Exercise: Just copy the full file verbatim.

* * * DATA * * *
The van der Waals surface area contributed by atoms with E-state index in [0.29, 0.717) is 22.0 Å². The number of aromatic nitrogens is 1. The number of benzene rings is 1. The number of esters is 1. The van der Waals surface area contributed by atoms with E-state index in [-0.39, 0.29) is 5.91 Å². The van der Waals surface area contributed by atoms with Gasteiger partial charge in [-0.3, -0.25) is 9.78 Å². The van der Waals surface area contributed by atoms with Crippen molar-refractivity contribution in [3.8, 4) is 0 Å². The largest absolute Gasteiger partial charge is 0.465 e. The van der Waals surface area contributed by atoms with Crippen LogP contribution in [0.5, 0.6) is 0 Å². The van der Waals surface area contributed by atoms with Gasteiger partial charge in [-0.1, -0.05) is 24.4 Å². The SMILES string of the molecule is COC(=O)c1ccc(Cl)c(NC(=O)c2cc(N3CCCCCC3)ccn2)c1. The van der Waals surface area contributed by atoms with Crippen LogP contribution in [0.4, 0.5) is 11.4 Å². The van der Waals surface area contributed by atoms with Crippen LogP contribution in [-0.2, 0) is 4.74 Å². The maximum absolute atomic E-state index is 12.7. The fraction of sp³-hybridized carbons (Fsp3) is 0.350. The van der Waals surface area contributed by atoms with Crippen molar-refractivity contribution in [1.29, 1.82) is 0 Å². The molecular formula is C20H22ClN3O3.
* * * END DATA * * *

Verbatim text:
The van der Waals surface area contributed by atoms with E-state index in [0.29, 0.717) is 22.0 Å². The number of aromatic nitrogens is 1. The number of benzene rings is 1. The number of esters is 1. The van der Waals surface area contributed by atoms with E-state index in [-0.39, 0.29) is 5.91 Å². The van der Waals surface area contributed by atoms with Gasteiger partial charge in [-0.3, -0.25) is 9.78 Å². The van der Waals surface area contributed by atoms with Crippen molar-refractivity contribution in [3.8, 4) is 0 Å². The largest absolute Gasteiger partial charge is 0.465 e. The van der Waals surface area contributed by atoms with Crippen LogP contribution in [0.5, 0.6) is 0 Å². The van der Waals surface area contributed by atoms with Gasteiger partial charge in [-0.1, -0.05) is 24.4 Å². The SMILES string of the molecule is COC(=O)c1ccc(Cl)c(NC(=O)c2cc(N3CCCCCC3)ccn2)c1. The van der Waals surface area contributed by atoms with Crippen LogP contribution in [0.4, 0.5) is 11.4 Å². The van der Waals surface area contributed by atoms with Crippen LogP contribution in [-0.2, 0) is 4.74 Å². The maximum absolute atomic E-state index is 12.7. The fraction of sp³-hybridized carbons (Fsp3) is 0.350. The van der Waals surface area contributed by atoms with Crippen molar-refractivity contribution in [1.29, 1.82) is 0 Å². The molecular formula is C20H22ClN3O3.